61% of U.S. adults on more than one social network have “unlikes” or “unfollower” brands on social media.79% of Twitter users who see Tweets from both a brand and users tweeting about a brand take action online or offline.82% of consumers trust a company more if they are involved with social media.Social media sharing now accounts for 54% of information consumers use in buying decisions.46% of global Internet users said social media influenced their purchase decisions.
Via Lauren Moss
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Paul Mendelsohn's curator insight, November 18, 9:18 AM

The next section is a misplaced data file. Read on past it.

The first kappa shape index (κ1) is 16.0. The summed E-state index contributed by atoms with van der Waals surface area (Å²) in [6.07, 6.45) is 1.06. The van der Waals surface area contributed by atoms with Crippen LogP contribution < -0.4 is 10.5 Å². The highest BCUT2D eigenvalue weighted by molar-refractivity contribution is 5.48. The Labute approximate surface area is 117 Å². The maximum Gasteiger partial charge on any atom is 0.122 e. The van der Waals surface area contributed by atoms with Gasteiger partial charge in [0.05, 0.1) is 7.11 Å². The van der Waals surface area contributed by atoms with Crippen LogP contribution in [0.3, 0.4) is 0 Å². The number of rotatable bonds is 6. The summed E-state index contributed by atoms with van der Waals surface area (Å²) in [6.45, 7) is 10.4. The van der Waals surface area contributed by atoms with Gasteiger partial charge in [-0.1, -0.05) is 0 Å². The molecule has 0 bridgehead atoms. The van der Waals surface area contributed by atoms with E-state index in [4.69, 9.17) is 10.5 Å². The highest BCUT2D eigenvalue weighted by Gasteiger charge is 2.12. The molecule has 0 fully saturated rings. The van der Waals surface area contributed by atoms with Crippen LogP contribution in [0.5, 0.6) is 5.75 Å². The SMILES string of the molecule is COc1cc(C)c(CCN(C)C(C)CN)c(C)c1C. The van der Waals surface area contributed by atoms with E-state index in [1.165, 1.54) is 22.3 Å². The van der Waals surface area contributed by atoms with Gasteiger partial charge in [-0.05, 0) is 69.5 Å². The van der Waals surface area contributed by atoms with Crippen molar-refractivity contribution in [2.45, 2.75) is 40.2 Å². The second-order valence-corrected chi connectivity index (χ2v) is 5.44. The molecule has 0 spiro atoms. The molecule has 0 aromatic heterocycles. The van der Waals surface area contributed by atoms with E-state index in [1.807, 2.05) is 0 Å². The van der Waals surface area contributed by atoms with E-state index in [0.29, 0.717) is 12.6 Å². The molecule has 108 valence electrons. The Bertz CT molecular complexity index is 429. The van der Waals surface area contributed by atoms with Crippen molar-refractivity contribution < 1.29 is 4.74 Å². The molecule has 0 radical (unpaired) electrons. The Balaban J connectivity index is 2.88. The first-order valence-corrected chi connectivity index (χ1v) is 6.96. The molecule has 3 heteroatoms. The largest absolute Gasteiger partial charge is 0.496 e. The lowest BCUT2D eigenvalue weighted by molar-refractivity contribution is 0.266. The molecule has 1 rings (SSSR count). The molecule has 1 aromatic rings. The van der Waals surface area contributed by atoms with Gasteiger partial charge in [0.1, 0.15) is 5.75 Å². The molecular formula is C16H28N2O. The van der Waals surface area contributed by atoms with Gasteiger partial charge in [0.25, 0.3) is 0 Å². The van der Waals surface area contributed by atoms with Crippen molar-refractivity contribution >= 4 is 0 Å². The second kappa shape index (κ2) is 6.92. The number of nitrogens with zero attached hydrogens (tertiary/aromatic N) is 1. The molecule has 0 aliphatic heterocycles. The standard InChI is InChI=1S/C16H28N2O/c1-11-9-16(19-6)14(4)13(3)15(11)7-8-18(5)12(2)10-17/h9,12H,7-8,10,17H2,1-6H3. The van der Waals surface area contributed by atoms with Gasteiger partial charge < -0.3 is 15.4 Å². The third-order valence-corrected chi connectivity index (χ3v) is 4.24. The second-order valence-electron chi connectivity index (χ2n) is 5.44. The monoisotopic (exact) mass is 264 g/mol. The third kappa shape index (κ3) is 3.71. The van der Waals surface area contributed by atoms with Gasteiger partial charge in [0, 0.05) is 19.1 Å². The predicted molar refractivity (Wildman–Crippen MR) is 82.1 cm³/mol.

Interested in getting more involved in social media, but don't know where to start? Here is a great "101" level Infographic that gives you the basics of how, when, why to post, as well as other tips on growing your audience.

Chuck Taylor's curator insight, November 18, 4:40 PM

Great insight for marketers.

Rachel Turner Dool's curator insight, November 26, 1:29 AM

Some simple advice for new starters. My favourite - be yourself!! If you're genuine it elicits a positive response, people can sniff out a fake.